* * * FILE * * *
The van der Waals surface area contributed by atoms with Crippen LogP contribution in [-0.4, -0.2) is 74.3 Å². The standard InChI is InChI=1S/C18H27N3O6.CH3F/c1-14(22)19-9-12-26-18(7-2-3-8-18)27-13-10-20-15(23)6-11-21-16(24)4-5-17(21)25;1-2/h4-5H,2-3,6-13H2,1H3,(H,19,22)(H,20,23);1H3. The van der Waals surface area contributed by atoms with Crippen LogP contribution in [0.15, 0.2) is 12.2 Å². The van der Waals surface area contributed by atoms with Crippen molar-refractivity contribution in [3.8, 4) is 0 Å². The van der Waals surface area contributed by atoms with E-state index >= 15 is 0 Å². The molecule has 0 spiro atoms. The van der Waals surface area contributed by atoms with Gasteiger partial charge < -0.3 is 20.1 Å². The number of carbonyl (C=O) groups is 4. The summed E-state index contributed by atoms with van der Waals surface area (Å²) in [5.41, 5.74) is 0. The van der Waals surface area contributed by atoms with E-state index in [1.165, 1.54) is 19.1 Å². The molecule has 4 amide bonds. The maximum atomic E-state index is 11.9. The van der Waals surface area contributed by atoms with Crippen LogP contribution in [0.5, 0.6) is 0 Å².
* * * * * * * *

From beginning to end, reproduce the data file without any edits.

The van der Waals surface area contributed by atoms with Crippen LogP contribution in [-0.4, -0.2) is 74.3 Å². The standard InChI is InChI=1S/C18H27N3O6.CH3F/c1-14(22)19-9-12-26-18(7-2-3-8-18)27-13-10-20-15(23)6-11-21-16(24)4-5-17(21)25;1-2/h4-5H,2-3,6-13H2,1H3,(H,19,22)(H,20,23);1H3. The van der Waals surface area contributed by atoms with Crippen LogP contribution in [0.15, 0.2) is 12.2 Å². The van der Waals surface area contributed by atoms with Crippen molar-refractivity contribution in [3.8, 4) is 0 Å². The van der Waals surface area contributed by atoms with E-state index >= 15 is 0 Å². The molecule has 0 spiro atoms. The van der Waals surface area contributed by atoms with Gasteiger partial charge < -0.3 is 20.1 Å². The number of carbonyl (C=O) groups is 4. The summed E-state index contributed by atoms with van der Waals surface area (Å²) in [5.41, 5.74) is 0. The van der Waals surface area contributed by atoms with E-state index in [1.165, 1.54) is 19.1 Å². The molecule has 4 amide bonds. The maximum atomic E-state index is 11.9. The van der Waals surface area contributed by atoms with Crippen LogP contribution in [0.5, 0.6) is 0 Å².